Lawrence Friedman, a law professor at New England Law in Boston, discusses the attempts by BigLaw to diversify their firms and the challenges that arise from the way they seek to do it…
BigLaw representatives recently suggested that, to diversify, large firms should seek associates beyond the elite law schools and top-ranked students. This recalls the scene from Casablanca when, after Rick asks why his place is being closed down, Captain Renault states that he is “shocked, shocked to find that there is gambling going on”—as a croupier hands him his winnings.
As reported by Reuters, the remarks were made during a recent day-long “Black Lawyers Matter” conference co-hosted by the University of Houston Law Center, the Southern Methodist University Dedman School of Law, and the Law School Admission Council.
The irony lies in the fact that BigLaw has been gambling exclusively on the elite law schools since forever, knowing that its gamble could never lead to the diversity the large firms purport to seek. At the conference, Anthony Upshaw, Partner and Global Head of Diversity & Inclusion at McDermott Will & Emery, correctly noted that while prestige and ability do not necessarily go hand in hand, members of law firm recruiting teams “are, more likely than not, going to recruit people who look like them.”
The narrowness of BigLaw’s traditional hiring perspective goes unappreciated. I recall a discussion many years ago at a meeting of my firm’s hiring committee about whether to extend an offer to a candidate from an elite school whose transcript was less than stellar. One committee member ventured that earning a “C” at the student’s school would be like earning an “A” at a lower-ranked school. That was not true then, of course, and it is no more true today.
In retrospect, it says something that the committee was looking at candidates outside the top ten percent of their class. Every large firm likely has a percentage of attorneys who were not in that elite group in law school. What most firms have in greater abundance, though, is attorneys who attended the same small cohort of elite law schools, which is one reason why, as Upshaw observed, the attorneys doing the hiring are drawn to candidates from those schools—that is, to the students with whom they share that particular connection.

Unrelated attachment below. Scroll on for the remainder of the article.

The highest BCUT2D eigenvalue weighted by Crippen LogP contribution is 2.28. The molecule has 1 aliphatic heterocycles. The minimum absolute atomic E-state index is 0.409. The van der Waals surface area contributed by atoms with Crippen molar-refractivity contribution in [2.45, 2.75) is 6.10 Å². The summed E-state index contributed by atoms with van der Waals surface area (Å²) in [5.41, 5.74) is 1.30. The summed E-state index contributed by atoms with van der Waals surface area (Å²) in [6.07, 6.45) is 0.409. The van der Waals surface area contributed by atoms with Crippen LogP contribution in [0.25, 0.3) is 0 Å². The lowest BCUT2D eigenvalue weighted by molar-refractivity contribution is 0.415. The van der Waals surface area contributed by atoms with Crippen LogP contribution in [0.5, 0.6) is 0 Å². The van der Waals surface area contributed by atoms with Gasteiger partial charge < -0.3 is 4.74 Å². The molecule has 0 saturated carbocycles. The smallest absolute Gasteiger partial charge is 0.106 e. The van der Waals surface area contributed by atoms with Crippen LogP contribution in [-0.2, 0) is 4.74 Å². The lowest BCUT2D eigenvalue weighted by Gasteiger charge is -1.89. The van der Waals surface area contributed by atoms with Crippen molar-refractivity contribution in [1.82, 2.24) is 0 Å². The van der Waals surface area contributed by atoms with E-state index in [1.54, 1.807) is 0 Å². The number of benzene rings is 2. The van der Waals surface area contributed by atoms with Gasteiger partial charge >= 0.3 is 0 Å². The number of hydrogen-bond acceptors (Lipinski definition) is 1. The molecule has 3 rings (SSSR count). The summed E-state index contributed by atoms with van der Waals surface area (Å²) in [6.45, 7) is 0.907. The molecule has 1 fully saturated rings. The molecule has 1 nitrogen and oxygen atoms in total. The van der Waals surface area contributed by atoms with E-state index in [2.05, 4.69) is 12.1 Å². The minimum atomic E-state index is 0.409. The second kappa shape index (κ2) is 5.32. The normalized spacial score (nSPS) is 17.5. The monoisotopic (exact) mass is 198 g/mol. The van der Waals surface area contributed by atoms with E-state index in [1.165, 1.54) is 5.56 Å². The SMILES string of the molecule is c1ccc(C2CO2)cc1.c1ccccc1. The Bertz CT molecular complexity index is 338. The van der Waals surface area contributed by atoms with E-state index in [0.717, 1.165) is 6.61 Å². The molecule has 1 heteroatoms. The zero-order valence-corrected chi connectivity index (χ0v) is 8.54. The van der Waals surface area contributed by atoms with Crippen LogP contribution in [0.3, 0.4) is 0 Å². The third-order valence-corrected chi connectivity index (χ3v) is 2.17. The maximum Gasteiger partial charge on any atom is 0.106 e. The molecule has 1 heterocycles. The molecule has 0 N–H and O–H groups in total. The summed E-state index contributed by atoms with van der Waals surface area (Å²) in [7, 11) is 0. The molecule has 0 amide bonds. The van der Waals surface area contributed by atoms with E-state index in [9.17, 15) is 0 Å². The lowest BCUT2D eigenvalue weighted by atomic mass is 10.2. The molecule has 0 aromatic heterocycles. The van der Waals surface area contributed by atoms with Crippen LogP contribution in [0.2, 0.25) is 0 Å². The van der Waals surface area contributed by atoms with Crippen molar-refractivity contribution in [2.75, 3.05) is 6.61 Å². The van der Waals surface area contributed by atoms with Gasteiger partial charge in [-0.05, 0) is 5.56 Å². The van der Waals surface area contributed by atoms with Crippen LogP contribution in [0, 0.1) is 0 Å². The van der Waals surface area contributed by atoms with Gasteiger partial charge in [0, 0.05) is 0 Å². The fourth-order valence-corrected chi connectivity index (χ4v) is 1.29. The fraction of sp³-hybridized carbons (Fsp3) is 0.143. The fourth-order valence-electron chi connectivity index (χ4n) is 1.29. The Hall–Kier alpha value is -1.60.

But simply calling attention to the relatively limited scope of BigLaw hiring may not be sufficient to effect change. Recruiting and hiring are one thing, retention another. All things considered, associates represent a not-insignificant investment of time, resources, and money by a firm. Given the stakes, one might think that firms would have an interest in figuring out a way to find the best associates to fit their needs, rather than using law school admissions standards as a proxy for quality.
Setting aside the dedication of resources necessary to actually recruit and hire associates, the bigger obstacle to diversity might be a legal culture that has embraced the belief that only certain law schools can produce the attorneys that BigLaw needs.
This belief is reflected at the highest levels of the profession. One need look no further than the makeup of the faculties at most laws schools, or the composition of the federal bench. Indeed, the US Supreme Court is a prime example of the extent to which the law announces its elitism. Of the nine justices, eight attended just two law schools: Harvard and Yale. The outlier is Associate Justice Amy Coney Barrett, from Notre Dame—still an elite law school by any measure. It is absurd to suggest that Supreme Court justices should only come from a few of the nation’s two hundred-plus law schools.
Perhaps large firms can figure out a way to address and overcome the elite bias that pervades legal culture. While we rarely look to BigLaw for leadership when it comes to promoting the values of meritocracy, if these firms are truly committed to diversity they will need to be serious about recruiting beyond the top-ranked students at the top-ranked law schools. If they do that, they may, in addition to diversifying their own ranks, create some pressure on other sectors of the profession to mirror their efforts.
Lawrence Friedman is a law professor at New England Law | Boston.
Suggested citation: Lawrence Friedman, An answer to BigLaw’s Diversity Challenge, JURIST – Academic Commentary, December 6, 2021, https://www.jurist.org/commentary/2021/12/Lawrence-Friedman-Big-Law-Diversity-Challenge/.
This article was prepared for publication by Esther Chihaavi, a JURIST staff editor. Please direct any questions or comments to her at firstname.lastname@example.org
Opinions expressed in JURIST Commentary are the sole responsibility of the author and do not necessarily reflect the views of JURIST's editors, staff, donors or the University of Pittsburgh.